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Huge setback as Aids 'infection blocking' gels fails

By Sam Lister | Dec 15, 2009 | COMMENTS [ 0 ]

EFFORTS to create a drug that can protect people against HIV will suffer a significant setback today with the announcement that the leading "infection blocking" gel has failed in a trial of more than 9000 women.

Scientists will confirm this morning that the microbicide PRO 2000, a gel which is applied internally, does not stop HIV from entering the bloodstream. The findings, from the largest trial of its kind, are a serious blow to the development of a microbicide and to wider Aids research. With a scientific consensus growing that an Aids vaccine is many years away - despite promising results from a recent trial in Thailand - microbicides had been considered a more realistic drug strategy to protect people against HIV infection.

Earlier this year a preliminary trial involving PRO 2000 suggested that the gel might reduce chances of women contracting HIV by almost a third. The four-year international collaboration led by British scientists and funded by the government and the Medical Research Council confirms that the early finding was simply the result of chance.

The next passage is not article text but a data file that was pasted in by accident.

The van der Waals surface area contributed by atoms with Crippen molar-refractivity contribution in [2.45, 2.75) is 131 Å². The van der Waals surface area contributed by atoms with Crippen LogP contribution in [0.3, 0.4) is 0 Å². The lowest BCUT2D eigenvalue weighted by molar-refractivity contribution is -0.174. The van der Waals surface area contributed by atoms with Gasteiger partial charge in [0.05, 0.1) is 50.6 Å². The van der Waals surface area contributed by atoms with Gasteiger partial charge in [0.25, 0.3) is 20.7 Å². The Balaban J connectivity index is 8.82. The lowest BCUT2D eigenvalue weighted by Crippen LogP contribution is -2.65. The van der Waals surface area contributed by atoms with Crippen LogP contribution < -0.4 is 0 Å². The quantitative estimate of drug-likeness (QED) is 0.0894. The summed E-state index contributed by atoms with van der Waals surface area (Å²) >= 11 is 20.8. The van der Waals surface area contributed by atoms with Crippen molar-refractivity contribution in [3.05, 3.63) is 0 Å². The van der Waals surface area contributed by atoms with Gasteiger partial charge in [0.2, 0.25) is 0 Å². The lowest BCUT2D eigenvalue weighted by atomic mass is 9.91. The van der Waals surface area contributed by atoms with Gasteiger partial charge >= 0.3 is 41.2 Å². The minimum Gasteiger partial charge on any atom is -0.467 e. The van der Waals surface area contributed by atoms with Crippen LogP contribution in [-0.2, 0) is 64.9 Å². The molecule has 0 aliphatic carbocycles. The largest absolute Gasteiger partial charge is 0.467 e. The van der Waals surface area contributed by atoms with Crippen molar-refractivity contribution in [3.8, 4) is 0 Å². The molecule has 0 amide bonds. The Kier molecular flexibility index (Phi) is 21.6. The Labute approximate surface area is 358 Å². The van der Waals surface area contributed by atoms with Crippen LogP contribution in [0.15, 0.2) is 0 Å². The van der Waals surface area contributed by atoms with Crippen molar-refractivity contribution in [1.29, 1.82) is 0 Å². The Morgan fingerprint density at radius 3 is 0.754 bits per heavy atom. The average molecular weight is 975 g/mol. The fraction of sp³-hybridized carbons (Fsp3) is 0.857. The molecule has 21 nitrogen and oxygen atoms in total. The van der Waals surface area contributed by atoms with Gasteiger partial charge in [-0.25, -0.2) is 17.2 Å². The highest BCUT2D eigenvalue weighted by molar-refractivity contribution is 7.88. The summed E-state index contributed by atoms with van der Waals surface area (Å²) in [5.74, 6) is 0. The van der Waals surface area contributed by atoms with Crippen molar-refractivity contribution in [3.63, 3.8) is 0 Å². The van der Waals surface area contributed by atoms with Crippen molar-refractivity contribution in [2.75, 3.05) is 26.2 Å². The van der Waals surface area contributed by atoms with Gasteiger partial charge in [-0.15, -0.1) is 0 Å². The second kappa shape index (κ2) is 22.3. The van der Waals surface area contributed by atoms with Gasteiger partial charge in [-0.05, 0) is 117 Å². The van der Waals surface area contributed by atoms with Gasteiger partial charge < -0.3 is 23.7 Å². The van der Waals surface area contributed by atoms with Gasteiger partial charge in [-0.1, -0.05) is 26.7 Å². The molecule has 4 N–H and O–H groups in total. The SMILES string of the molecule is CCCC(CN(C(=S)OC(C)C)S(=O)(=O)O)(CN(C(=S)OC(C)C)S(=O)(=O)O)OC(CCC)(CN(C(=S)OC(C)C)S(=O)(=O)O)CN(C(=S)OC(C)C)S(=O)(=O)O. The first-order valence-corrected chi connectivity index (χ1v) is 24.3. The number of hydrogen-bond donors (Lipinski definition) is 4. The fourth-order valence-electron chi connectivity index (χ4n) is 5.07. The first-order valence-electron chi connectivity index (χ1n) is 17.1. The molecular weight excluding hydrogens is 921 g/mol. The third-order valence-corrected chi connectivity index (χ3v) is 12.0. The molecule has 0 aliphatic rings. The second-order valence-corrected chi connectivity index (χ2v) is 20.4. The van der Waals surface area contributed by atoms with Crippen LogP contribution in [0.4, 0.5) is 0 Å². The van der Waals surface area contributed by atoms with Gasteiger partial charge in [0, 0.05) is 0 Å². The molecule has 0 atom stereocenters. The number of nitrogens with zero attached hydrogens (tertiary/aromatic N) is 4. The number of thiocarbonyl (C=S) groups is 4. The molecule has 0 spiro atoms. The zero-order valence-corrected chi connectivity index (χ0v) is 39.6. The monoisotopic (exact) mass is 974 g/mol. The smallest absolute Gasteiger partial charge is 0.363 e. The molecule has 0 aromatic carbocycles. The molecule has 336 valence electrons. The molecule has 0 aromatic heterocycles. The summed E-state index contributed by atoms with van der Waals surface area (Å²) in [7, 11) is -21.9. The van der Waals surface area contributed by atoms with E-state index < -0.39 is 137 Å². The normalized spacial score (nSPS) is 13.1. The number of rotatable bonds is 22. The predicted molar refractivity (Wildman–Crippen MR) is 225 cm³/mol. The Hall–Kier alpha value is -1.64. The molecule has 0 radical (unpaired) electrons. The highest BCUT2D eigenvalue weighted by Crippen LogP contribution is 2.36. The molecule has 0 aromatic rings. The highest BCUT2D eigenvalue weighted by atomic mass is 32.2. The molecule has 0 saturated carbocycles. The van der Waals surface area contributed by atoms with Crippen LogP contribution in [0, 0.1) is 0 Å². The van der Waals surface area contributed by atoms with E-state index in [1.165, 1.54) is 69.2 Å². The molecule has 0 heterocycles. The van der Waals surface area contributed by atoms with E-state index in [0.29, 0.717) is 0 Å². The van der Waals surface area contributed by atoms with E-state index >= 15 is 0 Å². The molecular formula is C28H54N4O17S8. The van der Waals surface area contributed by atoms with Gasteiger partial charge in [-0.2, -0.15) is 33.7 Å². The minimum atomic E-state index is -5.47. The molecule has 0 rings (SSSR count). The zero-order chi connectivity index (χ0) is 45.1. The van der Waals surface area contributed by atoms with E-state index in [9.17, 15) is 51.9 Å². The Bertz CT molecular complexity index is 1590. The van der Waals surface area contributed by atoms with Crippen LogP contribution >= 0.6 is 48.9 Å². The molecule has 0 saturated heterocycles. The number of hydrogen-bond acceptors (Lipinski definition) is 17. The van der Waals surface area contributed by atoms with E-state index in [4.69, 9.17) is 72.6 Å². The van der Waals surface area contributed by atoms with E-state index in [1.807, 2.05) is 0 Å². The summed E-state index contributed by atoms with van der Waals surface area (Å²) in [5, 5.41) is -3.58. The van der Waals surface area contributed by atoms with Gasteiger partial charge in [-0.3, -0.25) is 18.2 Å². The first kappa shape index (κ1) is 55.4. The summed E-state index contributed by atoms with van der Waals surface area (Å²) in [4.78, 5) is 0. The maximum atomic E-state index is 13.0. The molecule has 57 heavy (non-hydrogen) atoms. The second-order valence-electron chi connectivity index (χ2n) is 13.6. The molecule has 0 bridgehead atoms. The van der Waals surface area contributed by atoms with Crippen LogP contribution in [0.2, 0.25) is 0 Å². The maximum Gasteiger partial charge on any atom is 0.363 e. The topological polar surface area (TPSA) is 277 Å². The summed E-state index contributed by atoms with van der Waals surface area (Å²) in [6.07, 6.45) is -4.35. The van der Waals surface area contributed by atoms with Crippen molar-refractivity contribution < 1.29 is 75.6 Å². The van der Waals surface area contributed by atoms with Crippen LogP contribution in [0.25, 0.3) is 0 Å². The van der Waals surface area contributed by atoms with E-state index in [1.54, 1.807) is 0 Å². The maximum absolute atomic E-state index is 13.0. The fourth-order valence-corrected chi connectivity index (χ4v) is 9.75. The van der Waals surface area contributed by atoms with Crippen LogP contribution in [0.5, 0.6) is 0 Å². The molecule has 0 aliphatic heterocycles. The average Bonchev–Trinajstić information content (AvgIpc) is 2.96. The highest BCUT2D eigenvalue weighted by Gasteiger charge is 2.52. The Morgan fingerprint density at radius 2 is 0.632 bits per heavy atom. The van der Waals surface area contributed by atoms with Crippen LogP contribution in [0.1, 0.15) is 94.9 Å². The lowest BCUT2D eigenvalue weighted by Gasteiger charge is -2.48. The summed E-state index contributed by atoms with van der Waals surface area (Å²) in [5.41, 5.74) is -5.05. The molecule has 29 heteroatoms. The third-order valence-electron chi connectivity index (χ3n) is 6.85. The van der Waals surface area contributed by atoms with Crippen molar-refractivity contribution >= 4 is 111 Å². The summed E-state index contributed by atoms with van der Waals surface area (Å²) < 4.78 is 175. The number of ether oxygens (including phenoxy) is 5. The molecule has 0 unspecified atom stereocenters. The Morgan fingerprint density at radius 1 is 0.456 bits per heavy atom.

Microbicides are formulated as gels or creams designed to destroy bacteria and viruses or to reduce their ability to establish an infection. The gel is applied to the vagina or rectum before sex to kill HIV, to prevent the virus entering human cells and to inhibit HIV replication.

The trial took place between 2005 and 2009 and was carried out by the Microbicides Development Programme, a partnership of 16 African and European research institutions.

The gel was given to participants along with free condoms, counselling for "safer sex negotiation" and sexual health advice.

Sheena McCormack, the chief investigator from the MRC, said the trial showed conclusively that PRO 2000 is of no added benefit and that it ended scientific speculation about its clinical importance. To date, no microbicide has been shown to be effective against HIV infection.

McCormack said: "It is a clear answer, and in that respect it shows a clear path forward. We need to find a better, more radical approach to preventing infection."

The result was particularly disheartening given the positive indications from the earlier trial, which was funded by the US National Institutes of Health and involved 3000 women. "Nevertheless it shows clearly the need to undertake trials which are large enough to provide definitive evidence for whether or not a product works," McCormack said.


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